Wednesday, May 13, 2015

The truth

The truth is that once I have posed a pix to show that I am spinning a particular weight, I do not need to prove it over and over by posting pix of every hank of that weight that I spin.

A current bin of my miscellaneous spinning;

Some of it is poor spinning, but there are miles of 5,600 ypp and 11,200 ypp singles in that bin.  The bin is a little empty just now because I recently used a couple miles of singles from it to make 5-ply yarn for a couple of sweaters.  5-ply is in another bin.

If someone wants to be critical, they should also post pixs of how many miles of fine singles they have spun recently.

Nothing I do will be believed by most modern spinners, but nothing I do, or say, is likely to raise the eyebrows of a good hand spinner.  

Most modern spinners arparochial. And, Ravelry has become as parochial as any village church. There is the gospel handed down from on high, comments about her ladyship's roses, and local gossip that would make Jane Austin blush.  None of this teaches me to spin better.

when I made that 5-ply, moved some of the singles down to the garage.

Good thing I looked because there was some more 5-ply down there also.

No I do not take pix of everything I spin.


Holin Kennen said...

We keep saying it over and over, Aaron, and you don't seem to get it. It's not about how many "miles" of yarn you spin. It's about the quality of the yarn. From what I can see when I enlarge the photo, the quality of your yarn is not anywhere near what a professional spinner or weaver would consider useable. It's kinked, tangled, and uneven. If you pay more attention to quality and less attention to speed and distance, you may have a little less yardage, but your quality will improve dramatically. As it is, you keep doing the same thing and getting the same poor results. As a professional spinner, I am less than impressed.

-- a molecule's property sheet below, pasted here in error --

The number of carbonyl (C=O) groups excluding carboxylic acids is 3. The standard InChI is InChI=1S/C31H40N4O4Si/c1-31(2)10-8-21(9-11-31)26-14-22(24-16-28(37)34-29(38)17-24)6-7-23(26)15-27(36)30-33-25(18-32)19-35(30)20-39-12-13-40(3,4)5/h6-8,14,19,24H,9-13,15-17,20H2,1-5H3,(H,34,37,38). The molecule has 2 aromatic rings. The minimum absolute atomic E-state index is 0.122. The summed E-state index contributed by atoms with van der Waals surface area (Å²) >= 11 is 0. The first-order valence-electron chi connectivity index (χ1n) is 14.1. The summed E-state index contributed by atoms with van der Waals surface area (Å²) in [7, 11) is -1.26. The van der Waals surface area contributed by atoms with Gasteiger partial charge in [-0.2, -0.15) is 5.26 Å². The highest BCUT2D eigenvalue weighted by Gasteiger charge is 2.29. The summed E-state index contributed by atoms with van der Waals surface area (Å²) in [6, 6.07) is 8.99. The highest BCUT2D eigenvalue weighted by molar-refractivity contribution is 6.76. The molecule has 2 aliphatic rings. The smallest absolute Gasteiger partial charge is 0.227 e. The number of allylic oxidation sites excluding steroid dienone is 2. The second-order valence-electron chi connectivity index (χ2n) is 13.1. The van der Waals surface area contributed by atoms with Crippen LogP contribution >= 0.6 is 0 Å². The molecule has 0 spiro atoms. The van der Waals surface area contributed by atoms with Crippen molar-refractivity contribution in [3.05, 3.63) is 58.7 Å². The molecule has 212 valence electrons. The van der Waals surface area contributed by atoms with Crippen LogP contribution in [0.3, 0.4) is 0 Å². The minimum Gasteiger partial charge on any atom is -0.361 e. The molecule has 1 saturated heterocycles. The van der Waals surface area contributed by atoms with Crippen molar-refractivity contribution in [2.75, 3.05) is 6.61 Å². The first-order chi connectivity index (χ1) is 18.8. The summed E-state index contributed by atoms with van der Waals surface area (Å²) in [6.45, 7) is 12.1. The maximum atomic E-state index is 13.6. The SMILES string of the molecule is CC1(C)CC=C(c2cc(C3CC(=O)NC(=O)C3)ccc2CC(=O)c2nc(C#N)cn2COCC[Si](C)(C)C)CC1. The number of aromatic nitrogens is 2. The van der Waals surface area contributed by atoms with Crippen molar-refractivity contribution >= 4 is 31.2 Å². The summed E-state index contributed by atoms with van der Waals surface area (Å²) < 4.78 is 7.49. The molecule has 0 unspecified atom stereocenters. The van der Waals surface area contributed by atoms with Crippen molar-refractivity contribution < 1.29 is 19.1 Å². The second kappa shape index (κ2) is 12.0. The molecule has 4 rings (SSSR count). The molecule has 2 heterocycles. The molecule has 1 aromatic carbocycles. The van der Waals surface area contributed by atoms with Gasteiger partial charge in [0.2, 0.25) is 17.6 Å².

Aaron said...

Please post a picture of your WORSTED singles for making 5-ply sportweight for a couple of sweaters in the price range of a seaman/fisherman.

Once the singles I have spun have been plied, knit, and the object washed and blocked, the objects meet the standards set for them.

I am not trying to make pretty yarns, I am researching what works and what does not.

Oh, and remember that as a professional spinner, anything and everything that you produce for the seaman/fisherman market must be as inexpensive as possibility. If you overprice ANYTHING, it will not sell and YOU WILL STARVE!

Holin Kennen said...

Well, we don't have a lot of "seamen" here in this area of Wisconsin, but we do have a lot of farmers and ice fishermen/women who go out in winter weather. Winter weather that is so cold that if you are foolish enough to "take a nap in the snow" you will die, quickly.

I spin a lot of sock yarn. It's balanced, usually spun worsted for durability and is mostly fingering to lace weight two ply. My yarns are durable and yet light, which makes them a good sock for year round wear, yet they are warm enough to keep out the winter chill quite nicely. At this point, I can't keep up with the demand for my handspun and I have a waiting list. Do you? My yarns are affordably priced (unlike your overpriced boot socks) because I want people to be able to use them. How many people are referred to you by others because they have heard how wonderful your yarns are. How many people tell you how much they enjoy knitting with your yarns? How many people tell you that they won't buy commercial sock yarn again after knitting with your handspun? Are you making a living from fiber? I am. I think that speaks for itself.

BTW, I checked your Ravelry page, and the last time you finished anything appears to be 2010, and it was made from COMMERCIAL yarn. Time to get going, Aaron.